CERA unveiled the Christchurch City Recovery Plan on 31 July 2012. The Recovery Plan builds on the draft Central City Plan, released by the Council in late 2011, and proposes a vision for Central Christchurch to become "the thriving heart of an international city". The Recovery Plan defines the form of the central city, identifies the locations of key anchor projects and outlines block plans of the future CBD.
Pursuant to the CER Act, from the time of notification of the Plan, officials exercising powers under the RMA (ie resource consent, plan change and planning decisions) must not make decisions inconsistent with the Recovery Plan.
Proposals of interest include:
- The Recovery Plan creates a more compact core for the central city with commercial, retail, hospitality, residential and other development attracted by public investment in key "anchor" projects. The identified "Core" broadly encompasses the block bounded by Durham St, Saint Asaph St, Madras St and the Avon River to the west. Surrounding this core, three particular precincts are identified (East Frame, South Frame and North Frame) as well as "urban gateways" in the north-west and south-east to provide entry points to the central city.
- The Recovery Plan envisages a low-rise central city with high quality urban design. All proposed buildings within the core will be assessed to ensure they are attractive, safe and functional.
- The Core aims to concentrate commercial and retail development, with a variety of residential development, in the central city. "Anchor" projects in the Core include an earthquake memorial, a cultural centre, development of the square, a retail precinct, a convention centre precinct, health precinct, performing acts precinct, residential demonstration project, indoor stadium and metro sports facility. The Recovery Plan intends these various precincts to be walkable and well connected.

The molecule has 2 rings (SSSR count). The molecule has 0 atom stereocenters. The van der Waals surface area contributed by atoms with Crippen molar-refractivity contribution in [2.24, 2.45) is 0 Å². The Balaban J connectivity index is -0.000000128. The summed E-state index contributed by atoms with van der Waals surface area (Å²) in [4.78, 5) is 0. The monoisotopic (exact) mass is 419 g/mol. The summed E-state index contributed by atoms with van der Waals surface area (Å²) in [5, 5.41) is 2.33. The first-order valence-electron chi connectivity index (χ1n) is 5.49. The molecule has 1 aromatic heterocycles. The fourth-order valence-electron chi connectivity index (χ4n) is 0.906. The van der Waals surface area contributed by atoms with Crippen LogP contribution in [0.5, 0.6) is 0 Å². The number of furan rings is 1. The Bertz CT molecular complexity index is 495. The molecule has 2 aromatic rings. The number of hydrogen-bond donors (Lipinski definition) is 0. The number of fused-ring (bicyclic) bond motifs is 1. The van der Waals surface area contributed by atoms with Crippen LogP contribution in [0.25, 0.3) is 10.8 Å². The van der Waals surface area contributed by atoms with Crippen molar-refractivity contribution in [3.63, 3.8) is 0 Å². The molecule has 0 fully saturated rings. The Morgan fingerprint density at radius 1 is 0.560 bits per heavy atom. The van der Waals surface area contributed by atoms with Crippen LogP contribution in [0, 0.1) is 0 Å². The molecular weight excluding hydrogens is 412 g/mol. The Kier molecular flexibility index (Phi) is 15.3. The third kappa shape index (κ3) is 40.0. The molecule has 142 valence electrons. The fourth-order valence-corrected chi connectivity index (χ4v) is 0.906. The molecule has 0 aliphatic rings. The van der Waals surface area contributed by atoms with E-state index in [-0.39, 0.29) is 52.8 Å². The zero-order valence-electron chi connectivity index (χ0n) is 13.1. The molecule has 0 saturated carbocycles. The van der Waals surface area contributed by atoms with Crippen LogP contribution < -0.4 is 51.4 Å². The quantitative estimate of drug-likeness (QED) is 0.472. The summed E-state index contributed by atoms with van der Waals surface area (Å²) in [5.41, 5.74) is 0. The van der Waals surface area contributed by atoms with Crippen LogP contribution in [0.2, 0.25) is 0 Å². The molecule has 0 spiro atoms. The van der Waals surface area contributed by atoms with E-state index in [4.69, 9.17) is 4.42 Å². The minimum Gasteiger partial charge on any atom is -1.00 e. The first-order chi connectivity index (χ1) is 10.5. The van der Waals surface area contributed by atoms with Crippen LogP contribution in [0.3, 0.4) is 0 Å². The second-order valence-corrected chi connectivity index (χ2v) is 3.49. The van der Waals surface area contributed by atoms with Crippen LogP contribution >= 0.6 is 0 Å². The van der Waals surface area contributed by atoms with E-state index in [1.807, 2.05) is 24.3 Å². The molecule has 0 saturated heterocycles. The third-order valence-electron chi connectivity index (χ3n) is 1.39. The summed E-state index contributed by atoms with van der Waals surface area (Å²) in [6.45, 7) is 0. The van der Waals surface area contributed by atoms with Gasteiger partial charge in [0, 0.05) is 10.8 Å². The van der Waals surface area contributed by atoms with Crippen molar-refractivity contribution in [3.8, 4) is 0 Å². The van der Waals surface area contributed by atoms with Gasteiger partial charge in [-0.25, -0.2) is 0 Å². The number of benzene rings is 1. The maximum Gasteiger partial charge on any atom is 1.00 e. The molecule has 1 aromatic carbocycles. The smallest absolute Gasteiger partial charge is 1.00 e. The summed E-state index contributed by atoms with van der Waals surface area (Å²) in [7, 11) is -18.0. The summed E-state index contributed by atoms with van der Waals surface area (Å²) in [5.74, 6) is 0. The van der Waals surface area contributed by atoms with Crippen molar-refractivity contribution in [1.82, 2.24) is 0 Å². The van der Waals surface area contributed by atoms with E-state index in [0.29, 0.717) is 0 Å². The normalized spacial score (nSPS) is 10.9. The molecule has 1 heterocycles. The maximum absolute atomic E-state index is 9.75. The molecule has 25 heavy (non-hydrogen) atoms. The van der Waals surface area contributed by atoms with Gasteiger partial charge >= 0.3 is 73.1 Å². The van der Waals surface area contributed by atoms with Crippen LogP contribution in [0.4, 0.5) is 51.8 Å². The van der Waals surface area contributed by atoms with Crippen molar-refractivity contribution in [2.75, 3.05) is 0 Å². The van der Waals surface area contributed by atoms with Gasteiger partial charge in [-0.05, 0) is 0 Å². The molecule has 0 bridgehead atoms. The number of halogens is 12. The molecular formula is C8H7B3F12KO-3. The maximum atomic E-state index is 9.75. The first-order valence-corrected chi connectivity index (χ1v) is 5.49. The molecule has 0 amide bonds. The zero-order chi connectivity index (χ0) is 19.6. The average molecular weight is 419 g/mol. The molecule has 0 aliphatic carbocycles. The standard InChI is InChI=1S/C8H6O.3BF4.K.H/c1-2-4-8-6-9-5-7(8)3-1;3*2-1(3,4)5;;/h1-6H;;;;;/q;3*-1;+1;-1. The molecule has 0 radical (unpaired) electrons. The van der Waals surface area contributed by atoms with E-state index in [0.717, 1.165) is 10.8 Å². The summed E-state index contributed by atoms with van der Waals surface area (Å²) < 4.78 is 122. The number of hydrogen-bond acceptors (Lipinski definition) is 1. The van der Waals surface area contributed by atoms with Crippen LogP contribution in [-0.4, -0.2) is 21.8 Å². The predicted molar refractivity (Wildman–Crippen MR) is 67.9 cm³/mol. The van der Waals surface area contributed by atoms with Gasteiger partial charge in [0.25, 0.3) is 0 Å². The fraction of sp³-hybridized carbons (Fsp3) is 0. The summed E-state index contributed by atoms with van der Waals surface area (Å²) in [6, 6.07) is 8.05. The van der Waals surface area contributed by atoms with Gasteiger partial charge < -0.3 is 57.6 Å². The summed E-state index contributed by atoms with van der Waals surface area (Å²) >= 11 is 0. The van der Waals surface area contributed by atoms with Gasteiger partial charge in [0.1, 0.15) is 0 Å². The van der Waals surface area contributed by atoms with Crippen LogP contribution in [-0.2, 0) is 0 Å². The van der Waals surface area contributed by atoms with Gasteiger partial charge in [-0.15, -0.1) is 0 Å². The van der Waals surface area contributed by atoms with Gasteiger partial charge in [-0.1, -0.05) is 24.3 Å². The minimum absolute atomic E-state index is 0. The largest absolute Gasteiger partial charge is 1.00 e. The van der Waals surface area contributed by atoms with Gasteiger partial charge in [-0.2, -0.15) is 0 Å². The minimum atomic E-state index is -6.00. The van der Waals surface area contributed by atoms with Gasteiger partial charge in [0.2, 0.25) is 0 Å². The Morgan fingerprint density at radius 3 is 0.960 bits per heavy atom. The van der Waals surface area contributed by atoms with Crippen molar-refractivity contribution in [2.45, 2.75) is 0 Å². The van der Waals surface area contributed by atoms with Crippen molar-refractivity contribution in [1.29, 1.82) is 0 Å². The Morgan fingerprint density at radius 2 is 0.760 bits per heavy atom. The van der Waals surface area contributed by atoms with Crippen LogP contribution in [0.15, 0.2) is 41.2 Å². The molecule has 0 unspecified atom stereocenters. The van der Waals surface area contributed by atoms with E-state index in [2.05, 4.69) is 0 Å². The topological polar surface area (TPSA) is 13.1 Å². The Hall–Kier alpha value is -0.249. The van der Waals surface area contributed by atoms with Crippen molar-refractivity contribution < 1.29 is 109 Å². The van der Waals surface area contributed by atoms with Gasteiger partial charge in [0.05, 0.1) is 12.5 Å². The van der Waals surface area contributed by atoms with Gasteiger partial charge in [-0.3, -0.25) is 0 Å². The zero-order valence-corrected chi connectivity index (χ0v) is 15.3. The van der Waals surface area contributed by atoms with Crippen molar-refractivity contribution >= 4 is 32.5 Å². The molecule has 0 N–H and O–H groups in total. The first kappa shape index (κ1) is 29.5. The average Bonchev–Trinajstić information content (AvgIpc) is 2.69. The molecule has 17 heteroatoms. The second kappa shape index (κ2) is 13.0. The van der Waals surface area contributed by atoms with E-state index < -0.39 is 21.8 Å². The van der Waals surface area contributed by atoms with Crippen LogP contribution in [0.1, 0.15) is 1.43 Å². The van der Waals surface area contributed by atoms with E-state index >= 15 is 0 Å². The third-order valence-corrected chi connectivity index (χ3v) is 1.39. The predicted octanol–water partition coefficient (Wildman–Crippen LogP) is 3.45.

- The Recovery Plans intends for the retail precinct to create a "unique and distinctive shopping experience". CERA has indicated it will work with the private sector to facilitate options for development of the retail precinct. The Recovery Plan envisages continuous shopping frontages in the Core, pedestrian friendly streets, markets and quarters, giving the impression of a preference for niche / boutique retail space.
The Recovery Plan outlines an indicative project delivery schedule, including projects to be completed in the transitional recovery phase. Incentives are offered for creative and high quality transitional projects to improve the amenity and environment of central Christchurch in this transitional phase.
As an appendix to the Recovery Plan, a further document outlines the amendments to Christchurch City Council's District Plan directed as a result of the Recovery Plan. Changes to the regulatory approach include changes to zoning, permitted activities, building height limits and urban design guidelines. Changes attempt to streamline the consenting process and enhance urban design and public spaces.